Sunday, March 27, 2011


Originality is as hard to come by in boardgames as it is in any other realm. Antike was the first game to feature a “rondel”:

Mac Gerdts: Father of the Rondel
…and the designer, Mac Gerdts, has taken this one aspect of Antike and used it again and again in a series of games (Imperial, Hamburgum, Imperial 2030, and most recently Navegador), all very different settings. Obviously he feels the rondel is robust (and refreshing) enough to belong in games about ancient civilizations, 19th (and 21st) century geopolitics, medieval cathedral building, and exploration.

What made the rondel original? It was a different way of forcing players to make Interesting Choices each turn. In your typical “Euro”, a player has a limited choice (or number) of actions to take each turn—and they are the same choices every turn.

By forcing players to move around a circular track where only the next three possibilities are costless (and moving beyond those three costs more and more extra resources), Gerdts imposed further fascinating (if unrealistic) limitations.

Notice in particular the sequencing of the “wedges” was done so that production actions (Gold, Iron, Marble) were purposefully placed opposite from their corresponding “Do” Actions (Gold <-> Know-How, Iron <-> Arming, Marble <-> Temple) which meant that moving from one to the other in successive turns cost an extra resource. The choice then becomes “efficiency” (or speed) of actions versus cost.

This could all have been done without a rondel—but the visual layout of a circle is far more effective (for most people) than a whole series of rules with exceptions, caveats, and so on.

I have played Imperial and Hamburgum and enjoyed them both. I know some people who are quite devoted to Imperial in particular; it adds share-buying and Diplomacy-style army conquest to the stew. Hamburgum is particularly beautiful to look at and features interesting twists using shipping and area-control. But neither appeals to me as much thematically as Antike. The question in my mind is, however innovative it was, does the rondel really belong in every game? Or does Gerdts feel obligated to keep it out of loyalty to his one original idea?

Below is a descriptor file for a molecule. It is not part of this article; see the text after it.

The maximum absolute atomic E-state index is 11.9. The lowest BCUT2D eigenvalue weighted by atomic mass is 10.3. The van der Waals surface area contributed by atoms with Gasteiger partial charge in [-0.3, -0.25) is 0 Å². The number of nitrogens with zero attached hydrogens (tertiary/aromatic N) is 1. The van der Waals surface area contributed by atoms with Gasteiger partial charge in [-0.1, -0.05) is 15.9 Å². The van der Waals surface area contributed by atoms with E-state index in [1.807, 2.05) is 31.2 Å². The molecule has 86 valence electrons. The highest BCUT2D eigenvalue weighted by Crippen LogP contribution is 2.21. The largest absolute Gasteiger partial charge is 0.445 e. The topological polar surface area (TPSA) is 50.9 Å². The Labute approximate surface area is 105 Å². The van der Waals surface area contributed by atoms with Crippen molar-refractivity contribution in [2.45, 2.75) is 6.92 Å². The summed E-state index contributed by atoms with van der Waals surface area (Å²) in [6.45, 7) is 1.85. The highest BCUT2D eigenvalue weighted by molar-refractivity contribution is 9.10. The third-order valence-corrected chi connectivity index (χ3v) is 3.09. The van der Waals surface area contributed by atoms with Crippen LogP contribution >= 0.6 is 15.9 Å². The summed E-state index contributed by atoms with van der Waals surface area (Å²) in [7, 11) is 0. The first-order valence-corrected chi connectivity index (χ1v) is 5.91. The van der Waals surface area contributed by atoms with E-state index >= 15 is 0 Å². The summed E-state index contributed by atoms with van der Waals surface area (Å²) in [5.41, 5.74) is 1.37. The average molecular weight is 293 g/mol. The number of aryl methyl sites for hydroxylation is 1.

* * *
Now I want to talk about turtles—or specifically “turtling up”. This is because in our game of Antike this week one of the players (I’ll call him Jim) was a turtle—he never took any aggressive action, even when one of the other players (I’ll call her Donna) took a commanding lead, and in fact it dawned on all of us that Donna would win unless her neighbours took action against her.

Disclosure: I was guilty of turtling a bit myself, but was not in a position to take Donna down in the endgame, whereas Jim was (but resolutely didn’t).
Earliest turtling reference on BGG.

Originally, I was going to talk about the whole strategic aspect of turtling in games, but I started to wonder when the actual term “turtling” started to be used in a gaming sense. There’s even a Wikipedia article about it.

I did searches on the BGG forums for “turtle” and “turtling”. The earliest reference there is this one from 2005 which is about Twilight Imperium.

That seemed awfully recent, so I dug a bit further:

Earliest turtling reference ever?
  • Here is a thread from the Age of Mythology forums from 2002
  • Here is a thread posting from 2001 about Tekken 3
  • Here is Dead or Alive review from Gamespot from 2000 (this is the earliest reference I could get from Google)
  • Here is a Wikipedia article about an infamous 1997 hockey brawl in which one of the players adopts a “turtling” strategy to avoid getting clobbered
  • here is an article about a Turtle strategy about stock market trading in the early 1980’s.

So the earliest gaming reference I could find was from 2000. If anyone can find an earlier citation, let me know and I’ll add it in!


ADDENDUM: I got a Geekmail from a Helpful Reader who sent this link to a posting from 1995 about a session of (irony of ironies) Civilization which includes a reference to turtling. CAN WE DO BETTER?

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